Nahlah Ayed: The Iraq invasion 10 years on, was it worth it?

The world disagrees on the Iraq war because, unlike Iraqis, we only tuned in to parts of it, Nahlah Ayed writes. But its legacy can be seen in the refugees streaming out of Syria and the sectarian violence that now dominates a region.

The Iraq war legacy, millions of refugees, sectarian strife and a region in turmoil

A cycle continues: Syrian families wait to register at a refugee camp in Jordan. Ten years ago it was Iraqis spilling from their homeland. (Muhammad Hamed / Reuters)

We will never, ever agree on Iraq. Not even those of us who spent time there in the 10 years since the U.S.-led invasion, and smelled its decline up close.

Each of us wanders with our own frightful version of Iraq's war in our minds, a unique view of its success or failure, distorted by time and muddied by our unreliable memories.

We can ask ourselves: Was that invasion 10 years ago this month worth it? But the answer isn't obvious.

I can tell you that even among Iraqis, the question almost always elicits a pause first before any attempt at an answer.  Yes, it was a desperate, oppressed, suffocated nation that was finally liberated from the yoke of Saddam Hussein. Iraqis needed to be set free. But then what?

Destruction, bloodshed, civil war, lives lost. Those are the facts, too, but it's the interpretations that differ.

The world disagrees on the Iraq war because, unlike those who have lived there during this past decade, we only selectively tuned in to parts of it.

Most of us remember shock and awe, or at least the phrase; and we remember those images of U.S. tanks and armoured vehicles briskly crossing the desert on their way to Baghdad.

Most of us remember well enough the short-lived euphoria of that statue of Saddam Hussein coming down in Ferdous Square (whether we saw it on television, or in person, as I did).

Yet not everyone remembers the firefight that erupted simultaneously nearby, nor the reports of a smiling, defiant Saddam walking the nearby streets just a short while after, signaling the fight-back that was still to come.

Deadly morass

Similarly, no one can forget the images of a disheveled Saddam having his teeth checked when he was finally captured. But few knew that countless Iraqis were convinced — for years — that this man was a body double, or understood the constant fear that came with that.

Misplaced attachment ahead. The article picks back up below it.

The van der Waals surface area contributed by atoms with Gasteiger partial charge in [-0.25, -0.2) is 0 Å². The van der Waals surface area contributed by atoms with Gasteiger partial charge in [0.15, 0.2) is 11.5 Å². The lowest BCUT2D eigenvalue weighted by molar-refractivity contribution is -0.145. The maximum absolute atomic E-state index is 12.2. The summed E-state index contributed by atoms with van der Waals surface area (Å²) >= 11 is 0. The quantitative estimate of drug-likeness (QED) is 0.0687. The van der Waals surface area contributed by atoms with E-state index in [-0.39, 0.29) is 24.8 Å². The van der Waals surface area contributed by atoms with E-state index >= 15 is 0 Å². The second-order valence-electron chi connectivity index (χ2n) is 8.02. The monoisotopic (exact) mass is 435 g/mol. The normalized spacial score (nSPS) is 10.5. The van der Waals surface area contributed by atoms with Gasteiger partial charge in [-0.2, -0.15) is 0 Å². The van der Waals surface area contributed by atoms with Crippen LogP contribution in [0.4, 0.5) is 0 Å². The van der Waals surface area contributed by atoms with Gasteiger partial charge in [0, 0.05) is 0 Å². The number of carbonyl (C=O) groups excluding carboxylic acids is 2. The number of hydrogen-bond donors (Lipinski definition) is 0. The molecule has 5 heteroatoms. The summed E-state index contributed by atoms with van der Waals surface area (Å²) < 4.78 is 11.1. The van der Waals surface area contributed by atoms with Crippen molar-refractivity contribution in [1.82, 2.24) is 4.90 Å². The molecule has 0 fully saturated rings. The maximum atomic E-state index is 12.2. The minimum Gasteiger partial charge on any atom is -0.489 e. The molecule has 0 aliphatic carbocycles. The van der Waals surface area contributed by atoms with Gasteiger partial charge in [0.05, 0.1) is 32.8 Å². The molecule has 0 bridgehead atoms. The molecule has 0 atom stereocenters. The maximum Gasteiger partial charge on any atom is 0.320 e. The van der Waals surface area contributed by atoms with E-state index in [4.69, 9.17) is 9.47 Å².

Iraqi minesweepers explore for unexploded ordnance near Basra. According to UN, there are some 20 million anti-personnel mines in Iraq's border areas and southern oilfields. (Atef Hassan / Reuters)

Many remember the sad memorials for fallen U.S soldiers, and yet not everyone recalls the bombing of a Shia shrine — the al-Askari mosque in Samarra in 2006 — that opened the sectarian floodgates and sent Iraq reeling into civil war.

And few, save for most Iraqis themselves, saw that all those secondary elements — the birth of an insurgency, the ongoing fear, the widespread, unchecked weapons and the latent sectarian resentment — were making way for the tragedy that is Iraq today.

Over these 10 years, many a foreign soldier saw Iraq simply as a morass and a death trap.

Journalists reported its tragedies, yet sometimes dug up tiny stories of hope; while Iraqis saw it as a place to hold on to, even as they desperately wanted to flee. A place to love and yet hate for all the wrong it had done them.

The point?

Those convincing, still-raw images of Iraq's failures were constantly being challenged by the powerful messages of those who supported the war — from George W. Bush and then-British prime minister Tony Blair, on down.

These people had their own views, too, and they desperately wanted Iraq, and its war, to work.

A war of 'liberation'

Once the weapons of mass destruction failed to materialize, the Iraq invasion was transformed into a liberation war only, one that would supposedly bring freedom not only to Iraq, but to an entire region.